Good Wednesday AM,
Yes, finally a reprieve in the markets.
Today is CPI day and the print was weak. The all-important CPI data was bound at some time to show what we all inherently know, inflation is moderating. Bonds are having a strong and positive reaction. The 10yr is at 3.84% and down 25bps this week already, with mortgage bonds +60bps. We are back to the first level of Fibonacci, which is the 23% level. Now, whether it bounces and stays in this range or comes down into the next range remains to be seen. If we can close below 3.90 on the ten year (which right now, it looks like we will), we are likely to test 3.67 which is the next line (38% Fibonacci). That is an old level that we tested a million times over the last two months. Tomorrow, we have PPI. So that could sort of undo the party if it comes in stronger than expected. I don’t want to say it too loudly and anger the bond gods so will just say, while it is unlikely that data comes in strong, be ready as that could happen. Fingers and toes are crossed.
Some interesting takeaways on CPI and inflation below. The piece regarding a different methodology here vs Europe in calculating CPI, raises my eyebrow (I guess I have one). Accounting should be accounting and a science, not art. Manipulating data irks me.
Inflation is cooling.
As always with the report, people will slice it in a bunch of different ways. Supercore inflation. Core inflation ex-shelter. You name it.
I liked this chart from Guy Berger of LinkedIn, showing a pronounced cooling for the Cleveland Fed’s Trimmed Mean CPI, which basically attempts to lop off outliers on both ends. There’s always noise, but hopefully this trend continues.
If core inflation came in just below 3%, the Federal Reserve would breathe a huge sigh of relief, stocks would head to the races and consumers could relax about the rising cost of living. It isn’t merely a dream: Measure U.S. price changes the way Europe does, and inflation was already there in May. Measure them as the U.S. does, and on Wednesday new figures are predicted by economists to show core inflation far higher, at 5% for June, James Mackintosh writes.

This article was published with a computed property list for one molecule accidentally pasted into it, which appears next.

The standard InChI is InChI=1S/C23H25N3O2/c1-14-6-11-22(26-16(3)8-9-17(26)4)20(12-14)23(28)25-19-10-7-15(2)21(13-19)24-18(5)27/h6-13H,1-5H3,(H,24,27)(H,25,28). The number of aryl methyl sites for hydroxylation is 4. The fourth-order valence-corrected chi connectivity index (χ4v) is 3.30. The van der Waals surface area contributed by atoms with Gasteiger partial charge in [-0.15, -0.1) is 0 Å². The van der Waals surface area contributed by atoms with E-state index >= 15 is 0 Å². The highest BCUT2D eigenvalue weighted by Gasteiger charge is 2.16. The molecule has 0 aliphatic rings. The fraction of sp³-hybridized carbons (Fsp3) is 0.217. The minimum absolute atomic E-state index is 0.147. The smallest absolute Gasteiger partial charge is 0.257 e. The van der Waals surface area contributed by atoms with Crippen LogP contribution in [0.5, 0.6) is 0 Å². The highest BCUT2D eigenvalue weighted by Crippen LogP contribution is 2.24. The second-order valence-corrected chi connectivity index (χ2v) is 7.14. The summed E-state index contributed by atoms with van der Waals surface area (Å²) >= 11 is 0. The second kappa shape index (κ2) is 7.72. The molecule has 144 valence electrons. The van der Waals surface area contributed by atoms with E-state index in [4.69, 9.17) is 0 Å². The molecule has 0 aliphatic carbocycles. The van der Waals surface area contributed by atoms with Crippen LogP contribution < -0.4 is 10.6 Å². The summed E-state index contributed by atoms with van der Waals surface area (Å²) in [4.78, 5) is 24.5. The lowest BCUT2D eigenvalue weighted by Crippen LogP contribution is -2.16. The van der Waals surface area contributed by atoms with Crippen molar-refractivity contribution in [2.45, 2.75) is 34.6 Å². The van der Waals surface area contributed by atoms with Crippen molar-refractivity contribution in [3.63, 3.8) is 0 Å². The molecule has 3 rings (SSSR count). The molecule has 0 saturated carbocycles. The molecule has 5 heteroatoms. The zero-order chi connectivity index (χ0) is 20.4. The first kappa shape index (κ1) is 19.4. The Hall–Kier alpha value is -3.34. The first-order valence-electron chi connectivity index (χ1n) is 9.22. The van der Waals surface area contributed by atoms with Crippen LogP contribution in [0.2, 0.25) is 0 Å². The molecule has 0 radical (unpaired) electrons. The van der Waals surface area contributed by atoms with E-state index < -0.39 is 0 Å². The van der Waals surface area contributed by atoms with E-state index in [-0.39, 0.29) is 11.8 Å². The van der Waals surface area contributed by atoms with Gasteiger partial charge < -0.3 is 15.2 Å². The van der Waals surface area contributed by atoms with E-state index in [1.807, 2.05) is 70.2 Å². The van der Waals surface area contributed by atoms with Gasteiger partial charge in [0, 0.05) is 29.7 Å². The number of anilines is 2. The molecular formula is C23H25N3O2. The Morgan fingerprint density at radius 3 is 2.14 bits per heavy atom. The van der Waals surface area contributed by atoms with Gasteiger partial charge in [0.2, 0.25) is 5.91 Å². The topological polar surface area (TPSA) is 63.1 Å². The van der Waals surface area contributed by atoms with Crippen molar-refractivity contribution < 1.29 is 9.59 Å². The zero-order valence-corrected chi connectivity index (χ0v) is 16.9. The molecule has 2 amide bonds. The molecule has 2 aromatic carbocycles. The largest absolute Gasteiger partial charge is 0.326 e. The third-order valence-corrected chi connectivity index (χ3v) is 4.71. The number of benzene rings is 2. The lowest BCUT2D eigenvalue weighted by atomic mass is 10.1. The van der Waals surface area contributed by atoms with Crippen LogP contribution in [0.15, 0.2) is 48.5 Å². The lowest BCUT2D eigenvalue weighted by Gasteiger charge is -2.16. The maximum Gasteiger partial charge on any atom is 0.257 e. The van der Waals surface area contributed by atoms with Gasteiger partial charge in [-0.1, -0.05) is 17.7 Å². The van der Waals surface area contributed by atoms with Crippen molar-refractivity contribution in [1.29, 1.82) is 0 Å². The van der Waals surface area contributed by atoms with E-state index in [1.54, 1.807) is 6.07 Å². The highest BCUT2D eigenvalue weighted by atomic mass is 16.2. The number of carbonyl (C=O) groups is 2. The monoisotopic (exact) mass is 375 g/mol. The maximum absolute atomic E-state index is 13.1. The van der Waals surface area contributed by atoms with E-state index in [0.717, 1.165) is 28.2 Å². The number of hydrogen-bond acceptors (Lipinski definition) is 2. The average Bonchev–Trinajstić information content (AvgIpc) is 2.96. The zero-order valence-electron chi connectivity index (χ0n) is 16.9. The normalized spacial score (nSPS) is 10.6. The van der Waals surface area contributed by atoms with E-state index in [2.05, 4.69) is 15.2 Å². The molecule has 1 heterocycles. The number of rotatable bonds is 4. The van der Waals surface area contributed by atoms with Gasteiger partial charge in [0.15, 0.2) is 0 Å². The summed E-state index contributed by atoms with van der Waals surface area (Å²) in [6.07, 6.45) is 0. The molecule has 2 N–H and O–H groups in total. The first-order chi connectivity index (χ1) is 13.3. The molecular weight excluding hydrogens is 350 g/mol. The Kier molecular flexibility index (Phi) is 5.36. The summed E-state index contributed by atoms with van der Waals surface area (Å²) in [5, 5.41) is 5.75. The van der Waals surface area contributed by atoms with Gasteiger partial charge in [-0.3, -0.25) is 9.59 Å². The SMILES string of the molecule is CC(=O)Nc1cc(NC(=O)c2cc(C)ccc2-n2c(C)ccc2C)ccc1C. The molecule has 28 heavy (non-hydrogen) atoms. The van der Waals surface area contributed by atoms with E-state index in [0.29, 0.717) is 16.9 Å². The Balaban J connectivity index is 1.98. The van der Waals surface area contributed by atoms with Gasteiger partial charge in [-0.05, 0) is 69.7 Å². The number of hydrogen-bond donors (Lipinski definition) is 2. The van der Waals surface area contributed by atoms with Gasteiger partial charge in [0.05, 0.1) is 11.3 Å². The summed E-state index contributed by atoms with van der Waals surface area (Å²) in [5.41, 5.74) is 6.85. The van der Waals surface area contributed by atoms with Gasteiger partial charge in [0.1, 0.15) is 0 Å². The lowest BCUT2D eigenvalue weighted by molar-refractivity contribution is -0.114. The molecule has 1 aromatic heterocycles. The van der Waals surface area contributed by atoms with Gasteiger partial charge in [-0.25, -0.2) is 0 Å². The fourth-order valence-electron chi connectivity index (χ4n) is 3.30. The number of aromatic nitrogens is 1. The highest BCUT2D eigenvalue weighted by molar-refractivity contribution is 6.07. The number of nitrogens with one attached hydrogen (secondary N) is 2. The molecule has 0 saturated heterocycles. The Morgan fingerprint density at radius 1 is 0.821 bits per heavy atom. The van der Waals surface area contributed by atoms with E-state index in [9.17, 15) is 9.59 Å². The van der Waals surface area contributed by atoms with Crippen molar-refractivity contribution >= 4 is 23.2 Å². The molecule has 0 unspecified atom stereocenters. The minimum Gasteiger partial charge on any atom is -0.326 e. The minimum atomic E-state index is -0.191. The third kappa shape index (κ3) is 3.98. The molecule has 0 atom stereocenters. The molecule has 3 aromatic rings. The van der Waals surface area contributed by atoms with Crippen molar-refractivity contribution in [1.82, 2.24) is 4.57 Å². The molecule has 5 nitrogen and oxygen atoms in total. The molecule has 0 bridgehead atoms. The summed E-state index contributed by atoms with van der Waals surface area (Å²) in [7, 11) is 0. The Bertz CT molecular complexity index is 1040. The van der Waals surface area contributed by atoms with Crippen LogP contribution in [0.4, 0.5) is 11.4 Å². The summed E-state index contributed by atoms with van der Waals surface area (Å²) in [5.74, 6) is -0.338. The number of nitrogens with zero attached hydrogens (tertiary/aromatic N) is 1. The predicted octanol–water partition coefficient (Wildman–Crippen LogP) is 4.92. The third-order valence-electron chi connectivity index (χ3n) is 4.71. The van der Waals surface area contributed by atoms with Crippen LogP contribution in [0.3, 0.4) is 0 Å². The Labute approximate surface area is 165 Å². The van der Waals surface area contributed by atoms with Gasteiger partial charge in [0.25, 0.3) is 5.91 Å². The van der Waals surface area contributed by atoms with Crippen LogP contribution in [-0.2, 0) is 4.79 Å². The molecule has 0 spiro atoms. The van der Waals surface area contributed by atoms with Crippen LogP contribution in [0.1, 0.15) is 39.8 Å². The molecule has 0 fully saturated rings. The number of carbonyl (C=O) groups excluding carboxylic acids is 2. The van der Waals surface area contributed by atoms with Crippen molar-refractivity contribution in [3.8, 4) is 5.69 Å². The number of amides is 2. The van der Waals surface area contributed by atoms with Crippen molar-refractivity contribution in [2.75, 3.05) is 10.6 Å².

The U.S. and Europe use different methods to calculate inflation data.
U.S. core inflation—which excludes volatile food and energy—measured using the standard consumer-price index was 2.3 percentage points higher than the European-style inflation, known as the harmonized index of consumer prices. It is the biggest gap there has ever been.
Europe’s measure, known as HICP, doesn’t include the imaginary cost of what a homeowner would pay to rent their house, which makes up about a third of the U.S. core CPI. Known as “owners’ equivalent rent” or imputed rent, the measure has long had its critics. Exclude something that no one actually pays and core inflation’s looking basically fine.
Please remain safe and stay healthy, make today great!